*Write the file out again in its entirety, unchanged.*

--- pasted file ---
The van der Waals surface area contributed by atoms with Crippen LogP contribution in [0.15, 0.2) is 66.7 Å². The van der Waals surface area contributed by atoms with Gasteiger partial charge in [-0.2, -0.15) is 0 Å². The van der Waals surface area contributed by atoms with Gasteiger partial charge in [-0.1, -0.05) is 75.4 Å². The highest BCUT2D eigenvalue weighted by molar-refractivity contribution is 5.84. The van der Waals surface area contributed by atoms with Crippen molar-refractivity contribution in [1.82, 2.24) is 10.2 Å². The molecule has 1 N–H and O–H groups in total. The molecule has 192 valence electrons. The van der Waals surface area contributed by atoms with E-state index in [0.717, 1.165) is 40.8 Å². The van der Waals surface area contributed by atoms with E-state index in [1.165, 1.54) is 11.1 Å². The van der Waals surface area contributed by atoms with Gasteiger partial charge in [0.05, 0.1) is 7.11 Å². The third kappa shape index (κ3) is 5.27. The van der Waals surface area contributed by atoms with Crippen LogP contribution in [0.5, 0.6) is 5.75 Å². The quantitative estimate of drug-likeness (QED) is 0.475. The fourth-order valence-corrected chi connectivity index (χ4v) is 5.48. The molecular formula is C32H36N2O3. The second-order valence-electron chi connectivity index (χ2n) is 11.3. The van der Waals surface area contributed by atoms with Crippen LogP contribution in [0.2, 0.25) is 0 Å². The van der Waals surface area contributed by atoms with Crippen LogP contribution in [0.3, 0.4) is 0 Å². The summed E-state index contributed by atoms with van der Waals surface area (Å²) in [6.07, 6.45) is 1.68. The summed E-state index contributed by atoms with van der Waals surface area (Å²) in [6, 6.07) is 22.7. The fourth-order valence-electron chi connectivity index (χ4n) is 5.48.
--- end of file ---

The van der Waals surface area contributed by atoms with Crippen LogP contribution in [0.15, 0.2) is 66.7 Å². The van der Waals surface area contributed by atoms with Gasteiger partial charge in [-0.2, -0.15) is 0 Å². The van der Waals surface area contributed by atoms with Gasteiger partial charge in [-0.1, -0.05) is 75.4 Å². The highest BCUT2D eigenvalue weighted by molar-refractivity contribution is 5.84. The van der Waals surface area contributed by atoms with Crippen molar-refractivity contribution in [1.82, 2.24) is 10.2 Å². The molecule has 1 N–H and O–H groups in total. The molecule has 192 valence electrons. The van der Waals surface area contributed by atoms with E-state index in [0.717, 1.165) is 40.8 Å². The van der Waals surface area contributed by atoms with E-state index in [1.165, 1.54) is 11.1 Å². The van der Waals surface area contributed by atoms with Gasteiger partial charge in [0.05, 0.1) is 7.11 Å². The third kappa shape index (κ3) is 5.27. The van der Waals surface area contributed by atoms with Crippen LogP contribution in [0.5, 0.6) is 5.75 Å². The quantitative estimate of drug-likeness (QED) is 0.475. The fourth-order valence-corrected chi connectivity index (χ4v) is 5.48. The molecular formula is C32H36N2O3. The second-order valence-electron chi connectivity index (χ2n) is 11.3. The van der Waals surface area contributed by atoms with Crippen LogP contribution in [0.2, 0.25) is 0 Å². The van der Waals surface area contributed by atoms with Crippen LogP contribution in [0.3, 0.4) is 0 Å². The summed E-state index contributed by atoms with van der Waals surface area (Å²) in [6.07, 6.45) is 1.68. The summed E-state index contributed by atoms with van der Waals surface area (Å²) in [6, 6.07) is 22.7. The fourth-order valence-electron chi connectivity index (χ4n) is 5.48.